Televised darts is less vulgar than Strictly Come Dancing – and more serious than Newsnight

Those tiny points of tungsten are metaphors for man’s ability to create something out of nothing

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The Independent Online

Of arrows and the man I sing. It is expected of me. Just as no year can be considered over for Australians until the fireworks have illuminated Sydney Harbour, and no year can be said to have begun for Austrians until the Vienna Philharmonic has played the “Radetzky March”, so must my new year column be a paean to darts and those who throw them.

Though I always vow to go along to Alexandra Palace to watch the World Darts Championships as it were in person and, who knows, sit at the same table as Prince Harry or Stephen Fry, I am invariably too clapped out to leave my chair. It’s partly this seasonal exhaustion that makes sitting in night after night to watch the arrows fly on Sky so pleasurable. My worldly task is done. I have survived the heat o’ the sun, I am wrapped against the furious winter’s rages, and I have, in the dying days of the old year, eaten more than twice my body weight in mince pies and drunk wine enough for Adrian Lewis and Raymond van Barneveld to have bathed together in – twice. Home I’m gone, and with my eyes too tired to read, my brain too charged to function, and nothing else that feels like just reward for all my labours to watch on television, darts are my wages.

There was a time when dozing in front of the box and waking only when the hoarse-voiced referee barked “One hundred and eighty!” marked one out either as a true philistine or a pretend one like those desperate-not-to-be-stuffy professors of literature who say they’d rather read Harry Potter than Proust. Today no apology is necessary. Televised darts is less vulgar than Strictly Come Dancing and more serious than Newsnight.

True, there remains the synthetic working men’s club atmosphere to negotiate. Although there are more clerkly, not to say studious, looking players emerging, the majority still resemble plumbers. I mean no disrespect by that. Given the frequency with which I call out a plumber, I’d be a fool to show the profession anything but the deepest respect. But there’s a pedantry incident to plumbing – how many times is it now I’ve had the mechanics of the “O” ring explained to me, which is much like the numerological punctiliousness that inflicts darts players if you’re insane enough to ask them where they thought they won or lost a game. And it’s because something of the mundanely manual still adheres to darts that the players’ heroic walk of honour from the green room to the oche is so incongruous. The fanfare begins, the strobes go wild, the crowds roar, hostesses wearing the sort of tinsel dresses that drove me crazy when I was 18 escort the gladiator into the arena, only he’s not a gladiator, he’s a plumber.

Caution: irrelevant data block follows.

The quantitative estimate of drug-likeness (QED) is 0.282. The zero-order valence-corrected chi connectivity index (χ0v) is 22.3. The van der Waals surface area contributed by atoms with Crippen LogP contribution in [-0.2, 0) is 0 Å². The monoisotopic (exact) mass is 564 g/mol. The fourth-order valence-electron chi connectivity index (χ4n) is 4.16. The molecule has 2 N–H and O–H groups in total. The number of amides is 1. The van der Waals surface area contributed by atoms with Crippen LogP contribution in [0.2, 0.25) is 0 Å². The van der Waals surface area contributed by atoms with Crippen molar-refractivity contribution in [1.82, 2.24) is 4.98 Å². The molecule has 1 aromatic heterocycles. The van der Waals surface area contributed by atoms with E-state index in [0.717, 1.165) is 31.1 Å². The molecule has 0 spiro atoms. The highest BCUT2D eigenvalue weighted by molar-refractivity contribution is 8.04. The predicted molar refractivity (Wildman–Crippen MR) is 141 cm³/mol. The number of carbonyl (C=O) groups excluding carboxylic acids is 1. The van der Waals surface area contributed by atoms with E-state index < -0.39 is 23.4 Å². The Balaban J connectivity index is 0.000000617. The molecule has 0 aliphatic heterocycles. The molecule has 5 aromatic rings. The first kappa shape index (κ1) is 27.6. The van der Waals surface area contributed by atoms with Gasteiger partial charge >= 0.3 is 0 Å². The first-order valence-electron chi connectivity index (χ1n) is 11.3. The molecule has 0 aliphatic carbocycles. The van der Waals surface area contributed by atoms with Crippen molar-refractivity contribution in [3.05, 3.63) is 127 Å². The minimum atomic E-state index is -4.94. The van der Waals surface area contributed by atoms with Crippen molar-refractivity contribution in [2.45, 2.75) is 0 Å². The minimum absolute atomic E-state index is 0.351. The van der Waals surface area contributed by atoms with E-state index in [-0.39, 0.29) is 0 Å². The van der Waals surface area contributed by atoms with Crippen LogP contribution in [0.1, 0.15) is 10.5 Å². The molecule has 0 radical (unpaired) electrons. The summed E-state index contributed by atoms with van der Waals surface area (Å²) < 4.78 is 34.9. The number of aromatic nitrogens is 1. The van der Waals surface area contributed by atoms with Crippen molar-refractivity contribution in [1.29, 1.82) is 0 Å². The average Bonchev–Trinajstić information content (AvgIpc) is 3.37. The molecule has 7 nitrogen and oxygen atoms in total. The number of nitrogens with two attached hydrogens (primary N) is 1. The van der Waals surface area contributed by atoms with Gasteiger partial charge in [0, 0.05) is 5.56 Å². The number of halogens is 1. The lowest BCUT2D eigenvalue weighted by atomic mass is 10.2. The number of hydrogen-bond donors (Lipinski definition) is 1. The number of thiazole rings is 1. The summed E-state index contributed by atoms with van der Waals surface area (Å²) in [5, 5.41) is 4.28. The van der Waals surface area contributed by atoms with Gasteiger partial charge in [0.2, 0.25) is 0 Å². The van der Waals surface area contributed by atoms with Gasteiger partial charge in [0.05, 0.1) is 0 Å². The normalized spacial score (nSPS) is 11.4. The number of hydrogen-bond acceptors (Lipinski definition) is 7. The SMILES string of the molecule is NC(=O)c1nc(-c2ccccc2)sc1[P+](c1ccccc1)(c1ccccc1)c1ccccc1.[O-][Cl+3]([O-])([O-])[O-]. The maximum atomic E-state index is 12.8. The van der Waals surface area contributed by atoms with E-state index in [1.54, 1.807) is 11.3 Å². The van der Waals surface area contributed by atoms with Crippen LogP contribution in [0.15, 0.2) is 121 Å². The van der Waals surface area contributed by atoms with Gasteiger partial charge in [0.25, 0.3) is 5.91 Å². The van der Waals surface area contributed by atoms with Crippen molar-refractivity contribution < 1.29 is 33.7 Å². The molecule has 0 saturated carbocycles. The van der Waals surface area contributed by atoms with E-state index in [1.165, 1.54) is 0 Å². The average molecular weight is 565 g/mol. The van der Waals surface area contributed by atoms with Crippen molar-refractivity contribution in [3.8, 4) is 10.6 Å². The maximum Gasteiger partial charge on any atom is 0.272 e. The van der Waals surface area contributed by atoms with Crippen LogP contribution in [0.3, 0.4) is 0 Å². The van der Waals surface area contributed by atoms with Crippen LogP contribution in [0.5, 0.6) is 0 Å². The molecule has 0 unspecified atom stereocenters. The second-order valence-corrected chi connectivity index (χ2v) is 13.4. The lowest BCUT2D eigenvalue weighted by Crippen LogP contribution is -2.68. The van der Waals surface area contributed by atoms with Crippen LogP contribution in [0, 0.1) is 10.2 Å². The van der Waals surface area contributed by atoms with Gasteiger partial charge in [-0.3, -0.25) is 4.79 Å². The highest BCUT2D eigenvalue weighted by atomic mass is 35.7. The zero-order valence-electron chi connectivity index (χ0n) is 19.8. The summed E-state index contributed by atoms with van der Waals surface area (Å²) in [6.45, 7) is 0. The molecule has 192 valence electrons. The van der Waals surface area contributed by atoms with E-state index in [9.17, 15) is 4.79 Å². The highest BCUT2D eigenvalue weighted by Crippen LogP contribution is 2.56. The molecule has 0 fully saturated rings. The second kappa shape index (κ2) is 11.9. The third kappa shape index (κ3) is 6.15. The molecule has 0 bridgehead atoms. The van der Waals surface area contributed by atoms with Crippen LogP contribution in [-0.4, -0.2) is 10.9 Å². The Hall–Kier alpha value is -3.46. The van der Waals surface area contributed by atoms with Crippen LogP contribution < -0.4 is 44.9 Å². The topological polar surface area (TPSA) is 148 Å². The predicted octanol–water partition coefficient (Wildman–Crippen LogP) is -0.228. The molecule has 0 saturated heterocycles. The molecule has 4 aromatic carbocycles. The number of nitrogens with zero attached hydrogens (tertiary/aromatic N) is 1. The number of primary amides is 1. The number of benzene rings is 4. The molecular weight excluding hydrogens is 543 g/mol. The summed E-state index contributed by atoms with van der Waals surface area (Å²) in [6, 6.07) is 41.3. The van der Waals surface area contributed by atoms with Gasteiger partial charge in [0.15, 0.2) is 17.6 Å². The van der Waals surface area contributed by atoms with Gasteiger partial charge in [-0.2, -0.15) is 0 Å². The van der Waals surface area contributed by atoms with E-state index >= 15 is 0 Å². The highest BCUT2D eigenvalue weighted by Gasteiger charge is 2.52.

But change is on the way. In previous years, dancers who might have been on day-release from Raymond’s Revuebar twerked on stage between matches, now they perform wholesome beach aerobics in order to suggest that this is a sporting event whose ultimate aim is the nation’s fitness.

If you think the bodies of the players themselves give the lie to this, you haven’t watched for a while. I wouldn’t go so far as to say that today’s best throwers are the most svelte throwers, but a beer belly is not the sine qua non it was. As is not the beer itself. However much is consumed by spectators, there isn’t even a sissy’s half-pint glass with a handle to be seen on the little tables where the players fuss with their flights and pour filtered water. It was axiomatic in my pub-darts days that one threw better pissed; but we were playing for fun not glory, and just how often, anyway, pissed or otherwise, did we hit 180?

The mistake which haters of televised darts make is not to see what lovers of it see. And vice versa.

Ambivalence is as essential to the appreciation of darts as it is to the appreciation of Wagner. “Was I really put on earth to do this?” is a question it behoves humanity to ask, whatever it’s doing. An expense of spirit in a waste of shame was how Shakespeare described lust in action, but we don’t always wake up the next morning feeling that. We are most rational – as lovers, aesthetes, or just couch potatoes – when we clatter between extremes, punishing ourselves for squandering the gift of life one minute, glorying in the waste the next.

And that, reader, explains why some of us become engrossed in darts. Yes it’s trivial, no it isn’t. Or rather: yes it’s trivial, and therein lies its sublimity. Those tiny points of tungsten, like the light-as-air celluloid ball ping-pong players chase, like Jane Austen’s “little bit of ivory”, are metaphors for man’s ability to create something out of nothing, to see eternity in a grain of sand, to make a little dartboard an everywhere.

Whoever would be universal must first be particular. Even God had to create the world a bit at a time. The secret of infinity resides in the insignificant. And what could be more insignificant than narrowing one’s concentration down to a pin-head and aiming it at a strip of cork no bigger than an ant’s eyelash?

Though all darts players must be philosophers at heart, the one who most fully grasps the game’s fundamental equivocation is the 15-times world champion Phil Taylor. For all the titles he has won and all the studied bluffness of his manner, his eyes remain weighted with the terrible apprehension of defeat. It’s not falling from his pedestal he fears, but the chasm of nihilism waiting beneath him.

I follow his progress every year with mounting apprehension. I invest teleologically in his progress. If he loses, I lose; life is emptied of its transitory meaning and I am returned to uncreated matter spinning unavailingly in the void. It’s for us, you see – for the illusion of sense and order –  that he throws. Pray he wins.